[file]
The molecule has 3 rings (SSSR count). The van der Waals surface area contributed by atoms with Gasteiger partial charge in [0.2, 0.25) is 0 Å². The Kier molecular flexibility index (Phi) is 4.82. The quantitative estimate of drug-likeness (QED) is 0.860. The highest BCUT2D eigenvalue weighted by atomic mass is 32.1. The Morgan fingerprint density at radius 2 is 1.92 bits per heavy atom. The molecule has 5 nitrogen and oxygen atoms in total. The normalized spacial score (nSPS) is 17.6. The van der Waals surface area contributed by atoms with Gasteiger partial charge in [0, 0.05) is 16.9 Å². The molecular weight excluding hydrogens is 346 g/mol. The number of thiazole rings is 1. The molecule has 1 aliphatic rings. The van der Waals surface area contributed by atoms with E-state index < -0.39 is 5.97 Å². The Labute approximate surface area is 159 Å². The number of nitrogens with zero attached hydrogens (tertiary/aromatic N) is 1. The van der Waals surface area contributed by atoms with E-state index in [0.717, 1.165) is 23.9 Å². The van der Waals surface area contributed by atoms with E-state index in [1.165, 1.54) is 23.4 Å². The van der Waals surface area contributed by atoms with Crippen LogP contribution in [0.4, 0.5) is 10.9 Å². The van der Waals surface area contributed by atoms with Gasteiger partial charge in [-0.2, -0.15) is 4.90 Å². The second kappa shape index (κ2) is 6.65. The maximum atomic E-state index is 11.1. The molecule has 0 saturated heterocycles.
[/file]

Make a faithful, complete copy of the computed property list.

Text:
The molecule has 3 rings (SSSR count). The van der Waals surface area contributed by atoms with Gasteiger partial charge in [0.2, 0.25) is 0 Å². The Kier molecular flexibility index (Phi) is 4.82. The quantitative estimate of drug-likeness (QED) is 0.860. The highest BCUT2D eigenvalue weighted by atomic mass is 32.1. The Morgan fingerprint density at radius 2 is 1.92 bits per heavy atom. The molecule has 5 nitrogen and oxygen atoms in total. The normalized spacial score (nSPS) is 17.6. The van der Waals surface area contributed by atoms with Gasteiger partial charge in [0, 0.05) is 16.9 Å². The molecular weight excluding hydrogens is 346 g/mol. The number of thiazole rings is 1. The molecule has 1 aliphatic rings. The van der Waals surface area contributed by atoms with E-state index < -0.39 is 5.97 Å². The Labute approximate surface area is 159 Å². The number of nitrogens with zero attached hydrogens (tertiary/aromatic N) is 1. The van der Waals surface area contributed by atoms with E-state index in [0.717, 1.165) is 23.9 Å². The van der Waals surface area contributed by atoms with E-state index in [1.165, 1.54) is 23.4 Å². The van der Waals surface area contributed by atoms with Crippen LogP contribution in [0.4, 0.5) is 10.9 Å². The van der Waals surface area contributed by atoms with Gasteiger partial charge in [-0.2, -0.15) is 4.90 Å². The second kappa shape index (κ2) is 6.65. The maximum atomic E-state index is 11.1. The molecule has 0 saturated heterocycles.